ESPE Abstracts (2014) 82 FCLB5

CB2 Polymorphism Could Modulate the Relationship Between Childhood Obesity and Age at Menarche

Anna Grandone, Giulia Bellini, emanuele Miraglia del Giudice, Laura Perrone & Francesca Rossi


Second University of Naples, Naples, Italy


Background: There is an emerging evidence that the ovary may be an important site where genes such as LIN28b, whose polymorphisms has been strongly associated to age at menarche, could modulate the timing of puberty. Recent data suggest that the endocannabinoid system plays a role in folliculogenesis and ovulation, through cannabinoid receptor 2 (CB2) expressed in the ovary. On the other hand childhood obesity is associated with increased likelihood of early menarche, probably for the increased bioavailability of sex hormones.

Objective and Hypotheses: We aimed to investigate the association of the functional variant Q63R of CB2 in influencing age at menarche in obese girls.

Method: We studied 240 girls (age, 11.9±3 years; BMI z-score, 2.8±0.8). Age at menarche was recorded at the time of the visit if already occurred or asked by phone-call. The CNR2 rs35761398 variant has been detected by TaqMan assay.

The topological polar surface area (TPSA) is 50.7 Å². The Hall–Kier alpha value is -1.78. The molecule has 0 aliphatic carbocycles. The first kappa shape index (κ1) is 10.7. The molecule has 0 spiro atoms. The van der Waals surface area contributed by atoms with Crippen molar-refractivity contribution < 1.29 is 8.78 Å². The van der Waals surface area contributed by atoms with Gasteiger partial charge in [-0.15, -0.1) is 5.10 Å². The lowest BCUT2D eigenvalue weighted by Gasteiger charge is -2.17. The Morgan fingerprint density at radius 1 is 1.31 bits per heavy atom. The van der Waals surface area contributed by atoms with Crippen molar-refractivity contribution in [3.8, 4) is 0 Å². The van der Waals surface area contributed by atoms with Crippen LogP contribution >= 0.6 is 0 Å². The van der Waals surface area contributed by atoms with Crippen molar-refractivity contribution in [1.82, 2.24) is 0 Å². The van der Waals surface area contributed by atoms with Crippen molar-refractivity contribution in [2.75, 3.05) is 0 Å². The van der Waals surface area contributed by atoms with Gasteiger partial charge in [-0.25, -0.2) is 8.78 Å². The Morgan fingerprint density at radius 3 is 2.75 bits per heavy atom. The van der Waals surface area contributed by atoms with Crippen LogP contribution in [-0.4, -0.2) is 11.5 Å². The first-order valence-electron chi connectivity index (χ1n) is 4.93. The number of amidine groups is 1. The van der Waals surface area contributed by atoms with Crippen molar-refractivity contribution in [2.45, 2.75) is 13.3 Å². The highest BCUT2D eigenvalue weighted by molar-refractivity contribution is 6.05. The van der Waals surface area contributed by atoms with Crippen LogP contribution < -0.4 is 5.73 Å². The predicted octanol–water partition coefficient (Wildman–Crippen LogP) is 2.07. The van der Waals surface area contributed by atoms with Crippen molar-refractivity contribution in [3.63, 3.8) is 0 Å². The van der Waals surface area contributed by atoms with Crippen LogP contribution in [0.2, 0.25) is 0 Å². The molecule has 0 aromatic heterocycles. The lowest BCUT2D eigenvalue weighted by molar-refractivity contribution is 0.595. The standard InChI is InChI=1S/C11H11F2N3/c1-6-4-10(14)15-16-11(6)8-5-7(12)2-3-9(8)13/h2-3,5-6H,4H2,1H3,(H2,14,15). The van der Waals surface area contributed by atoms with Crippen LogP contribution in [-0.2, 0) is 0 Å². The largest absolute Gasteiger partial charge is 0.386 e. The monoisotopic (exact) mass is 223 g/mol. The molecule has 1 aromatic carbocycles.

Results: One hundred and five patients were homozygous for R allele (R63), 113 were Q63R and 22 were Q63. Variance analysis showed a significantly earlier age of menarche in subjects carrying the Q allele, also adjusting for BMI z-score (11±1.2 vs 11.6±1.2 years; P: 0.0016). Logistic regression analysis showed that carriers of the Q allele had 2.05 times higher risk (OR 2.05; CI: 1.21–3.45; P: 0.0068) to present with an early menarche (age at menarche, <12 years).

Conclusion: We demonstrated for the first time the association between rs35761398 polymorphism in CNR2 gene and age at menarche in a cohort of Italian obese girls. We hypothesize that the CB2 receptor may be part of the pathway that mediates the ovary response to peripheral estrogens and the more functional variant (Q63) could enhance the ovary response to estrogens. In obese girls this mechanism may contribute in determining early menarche both affecting the initiation of puberty and the rate of progression through puberty.

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